Document for My Daughters, et al
|Primary Source Document|
|English||Document for My Daughters, et al, on the 22nd Day of the First Month in the Year of Gyeongja, 19th Year of the Jiajing Era (1540)|
|Korean||가정십구년 경자정월이십이일 여자형제등역중명문|
|Author(s)||Bok-man, Private Male Slave|
|Key Concepts||Nobi (Slave), Inheritance, Chosŏn|
Until the mid-1980s scholars had generally overlooked primary sources regarding private slaves in early Chosŏn Korea. Among the primary Chosŏn sources on early private slaves are old documents and diaries; most of these documents were created by the hands of yangban literati, and should, therefore, reflect class biases. Unlike most sources, we are fortunate to have received a rare document created by a private slave by the name of Pok-man (卜萬).
In 1540 (Jungjong 35), after a long consideration, the private slave Pok-man, then aged seventy-six, made a decision to distribute his properties to his two daughters, Yok-keum and Pok-keum. His wife seems to have passed away by this time; it is reasonable to believe that his wife was a slave to another slave-owner because both of their daughters had different lords.
We do not know how Pok-man made a fortune; to the best of our knowledge, we might guess that he was a tribute-paying (napgong 納貢) slave because in the document he says that he has paid his annual dues to the lord. Pok-man's lord distributed Pok-man's two daughters to his own son and daughter, for which the three of them including Pok-man came to serve different lords. To serve different lords did not mean the break-up of the slave family itself because slave-owers owned each slave on an individual basis. As a result, slave families were subject to disintegration due to inheritance, trade, required service, and tribute payment. Slave-owners had reason to distribute slaves on an individual basis: that is, the principle of equitable distribution. If they distributed slaves on a family basis, it would result in unequal distribution of slaves among the family members.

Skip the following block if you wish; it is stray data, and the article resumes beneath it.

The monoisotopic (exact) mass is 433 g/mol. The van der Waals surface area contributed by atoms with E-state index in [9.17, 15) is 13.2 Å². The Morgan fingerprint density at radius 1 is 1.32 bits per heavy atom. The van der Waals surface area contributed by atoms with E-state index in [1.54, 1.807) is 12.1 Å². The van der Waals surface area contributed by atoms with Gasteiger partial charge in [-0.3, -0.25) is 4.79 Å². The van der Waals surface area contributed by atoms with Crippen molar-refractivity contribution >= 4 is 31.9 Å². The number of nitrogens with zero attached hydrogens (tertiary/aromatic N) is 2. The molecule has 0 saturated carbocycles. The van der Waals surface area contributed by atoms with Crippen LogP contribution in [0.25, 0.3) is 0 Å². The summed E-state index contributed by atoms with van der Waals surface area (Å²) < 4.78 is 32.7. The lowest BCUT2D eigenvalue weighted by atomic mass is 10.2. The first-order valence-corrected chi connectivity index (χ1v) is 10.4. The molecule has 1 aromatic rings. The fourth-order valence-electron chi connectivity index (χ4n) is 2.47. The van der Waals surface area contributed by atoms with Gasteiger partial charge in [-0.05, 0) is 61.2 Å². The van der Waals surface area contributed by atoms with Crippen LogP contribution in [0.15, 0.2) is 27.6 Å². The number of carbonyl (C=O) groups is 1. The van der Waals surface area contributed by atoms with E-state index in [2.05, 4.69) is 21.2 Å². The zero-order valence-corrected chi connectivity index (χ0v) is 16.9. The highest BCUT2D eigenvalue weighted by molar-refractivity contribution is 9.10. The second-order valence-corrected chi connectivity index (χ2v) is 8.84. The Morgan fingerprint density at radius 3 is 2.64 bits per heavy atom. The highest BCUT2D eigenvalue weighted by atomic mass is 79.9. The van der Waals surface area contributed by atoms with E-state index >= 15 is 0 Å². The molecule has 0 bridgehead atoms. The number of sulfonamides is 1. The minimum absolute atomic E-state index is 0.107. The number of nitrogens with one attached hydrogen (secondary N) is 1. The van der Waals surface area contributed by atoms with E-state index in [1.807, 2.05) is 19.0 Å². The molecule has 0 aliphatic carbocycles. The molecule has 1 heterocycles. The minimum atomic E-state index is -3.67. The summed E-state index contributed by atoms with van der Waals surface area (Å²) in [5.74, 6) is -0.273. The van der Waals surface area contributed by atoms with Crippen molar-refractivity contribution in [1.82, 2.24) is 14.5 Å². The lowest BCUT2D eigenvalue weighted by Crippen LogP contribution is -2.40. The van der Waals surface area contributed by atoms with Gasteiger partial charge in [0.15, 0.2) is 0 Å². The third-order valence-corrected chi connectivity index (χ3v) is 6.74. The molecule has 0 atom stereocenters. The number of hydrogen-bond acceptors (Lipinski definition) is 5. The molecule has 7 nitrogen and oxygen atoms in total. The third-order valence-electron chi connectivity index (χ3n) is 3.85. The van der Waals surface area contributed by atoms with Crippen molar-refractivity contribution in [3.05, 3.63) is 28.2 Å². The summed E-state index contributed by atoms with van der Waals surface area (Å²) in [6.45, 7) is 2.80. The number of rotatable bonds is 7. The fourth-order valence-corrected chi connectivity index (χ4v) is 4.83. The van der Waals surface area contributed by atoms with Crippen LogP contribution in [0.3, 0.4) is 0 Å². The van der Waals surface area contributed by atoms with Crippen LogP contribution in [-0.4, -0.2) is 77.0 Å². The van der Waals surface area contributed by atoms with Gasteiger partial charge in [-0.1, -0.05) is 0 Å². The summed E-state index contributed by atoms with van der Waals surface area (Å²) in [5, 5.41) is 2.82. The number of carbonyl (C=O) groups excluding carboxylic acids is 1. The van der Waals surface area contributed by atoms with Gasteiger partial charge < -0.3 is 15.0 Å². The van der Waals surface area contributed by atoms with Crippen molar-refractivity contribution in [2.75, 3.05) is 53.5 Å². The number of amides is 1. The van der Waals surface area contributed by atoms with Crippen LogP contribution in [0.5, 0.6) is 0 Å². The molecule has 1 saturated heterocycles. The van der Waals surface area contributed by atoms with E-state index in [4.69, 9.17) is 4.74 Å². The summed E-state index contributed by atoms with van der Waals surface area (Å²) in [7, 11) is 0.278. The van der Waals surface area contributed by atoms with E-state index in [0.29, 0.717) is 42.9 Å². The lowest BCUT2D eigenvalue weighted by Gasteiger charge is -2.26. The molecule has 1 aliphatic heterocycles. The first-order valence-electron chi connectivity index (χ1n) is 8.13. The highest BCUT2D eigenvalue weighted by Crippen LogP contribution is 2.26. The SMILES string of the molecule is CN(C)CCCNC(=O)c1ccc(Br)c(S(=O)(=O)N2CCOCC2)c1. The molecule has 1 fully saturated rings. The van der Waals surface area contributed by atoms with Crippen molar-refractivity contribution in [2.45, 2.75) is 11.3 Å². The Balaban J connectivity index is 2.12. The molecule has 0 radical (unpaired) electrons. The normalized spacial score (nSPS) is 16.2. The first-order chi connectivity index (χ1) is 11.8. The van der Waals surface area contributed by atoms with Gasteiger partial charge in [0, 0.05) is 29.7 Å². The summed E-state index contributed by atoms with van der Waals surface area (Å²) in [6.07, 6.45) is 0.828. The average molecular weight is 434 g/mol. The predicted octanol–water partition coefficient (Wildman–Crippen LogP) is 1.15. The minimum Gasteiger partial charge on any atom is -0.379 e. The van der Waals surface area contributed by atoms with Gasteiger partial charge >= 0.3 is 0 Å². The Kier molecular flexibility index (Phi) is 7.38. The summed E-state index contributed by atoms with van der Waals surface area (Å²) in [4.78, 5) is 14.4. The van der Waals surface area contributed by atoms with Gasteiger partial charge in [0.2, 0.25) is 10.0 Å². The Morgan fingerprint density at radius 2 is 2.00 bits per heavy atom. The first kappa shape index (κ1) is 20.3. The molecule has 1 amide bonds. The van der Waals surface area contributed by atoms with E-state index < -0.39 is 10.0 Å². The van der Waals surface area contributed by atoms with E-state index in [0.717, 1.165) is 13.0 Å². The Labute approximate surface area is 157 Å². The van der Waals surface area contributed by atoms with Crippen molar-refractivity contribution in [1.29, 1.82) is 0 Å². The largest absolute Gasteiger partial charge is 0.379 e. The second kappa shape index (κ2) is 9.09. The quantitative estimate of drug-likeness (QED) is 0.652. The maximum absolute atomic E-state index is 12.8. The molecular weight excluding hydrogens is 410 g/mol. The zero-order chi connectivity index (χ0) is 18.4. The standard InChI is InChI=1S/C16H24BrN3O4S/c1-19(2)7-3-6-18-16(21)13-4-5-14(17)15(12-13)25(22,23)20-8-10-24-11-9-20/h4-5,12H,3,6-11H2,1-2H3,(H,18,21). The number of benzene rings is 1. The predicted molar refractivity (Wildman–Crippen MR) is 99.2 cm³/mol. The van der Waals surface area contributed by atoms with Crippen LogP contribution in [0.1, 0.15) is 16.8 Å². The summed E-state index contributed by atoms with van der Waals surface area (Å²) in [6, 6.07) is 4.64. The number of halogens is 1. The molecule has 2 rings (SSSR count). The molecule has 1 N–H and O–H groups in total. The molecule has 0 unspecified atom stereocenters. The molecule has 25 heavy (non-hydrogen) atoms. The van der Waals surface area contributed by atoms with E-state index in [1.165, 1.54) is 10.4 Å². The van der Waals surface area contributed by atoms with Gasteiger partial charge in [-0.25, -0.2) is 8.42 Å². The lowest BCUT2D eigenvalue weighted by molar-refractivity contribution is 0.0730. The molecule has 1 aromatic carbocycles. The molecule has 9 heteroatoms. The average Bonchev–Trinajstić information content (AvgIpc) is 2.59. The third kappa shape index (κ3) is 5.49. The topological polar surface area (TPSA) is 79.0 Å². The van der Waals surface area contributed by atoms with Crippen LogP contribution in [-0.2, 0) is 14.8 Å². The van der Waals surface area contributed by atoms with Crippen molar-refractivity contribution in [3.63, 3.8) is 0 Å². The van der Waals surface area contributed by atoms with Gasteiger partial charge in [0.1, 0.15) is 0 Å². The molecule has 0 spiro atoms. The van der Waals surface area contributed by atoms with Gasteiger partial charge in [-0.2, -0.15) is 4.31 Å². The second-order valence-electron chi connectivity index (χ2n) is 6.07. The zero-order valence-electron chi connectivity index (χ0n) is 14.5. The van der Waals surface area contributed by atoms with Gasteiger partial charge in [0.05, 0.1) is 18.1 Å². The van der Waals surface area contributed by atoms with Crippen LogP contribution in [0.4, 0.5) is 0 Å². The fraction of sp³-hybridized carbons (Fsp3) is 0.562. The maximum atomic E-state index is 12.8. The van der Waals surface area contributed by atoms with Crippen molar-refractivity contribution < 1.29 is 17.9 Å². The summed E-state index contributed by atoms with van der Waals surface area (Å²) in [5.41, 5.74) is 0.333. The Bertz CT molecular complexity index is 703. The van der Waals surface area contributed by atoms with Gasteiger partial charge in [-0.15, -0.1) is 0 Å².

After his lord distributed Pok-man's daugthers to his family members, on the lord's ledger of slaves existed only Pok-man. For this reason, Pok-man seems to have been mistreated by his lord for being a slave without children. According to law, the properties of a slave without children should belong to his/her lord. Of course, the lord must have been aware that Pok-man had two daughters, but he pressured Pok-man to yield his properties to him. Although it was a legal practice for a slave at the age of sixty and above to be exempt from tribute payment; however, Pok-man's lord requested tributes from Pok-man for another sixteen years. In short, the lord tried all mean to extort Pok-man's properties. As shown in the document, Pok-man divided his properties into three equal parts, and offered one third to his lord before distributing the rest equally among the two daughters.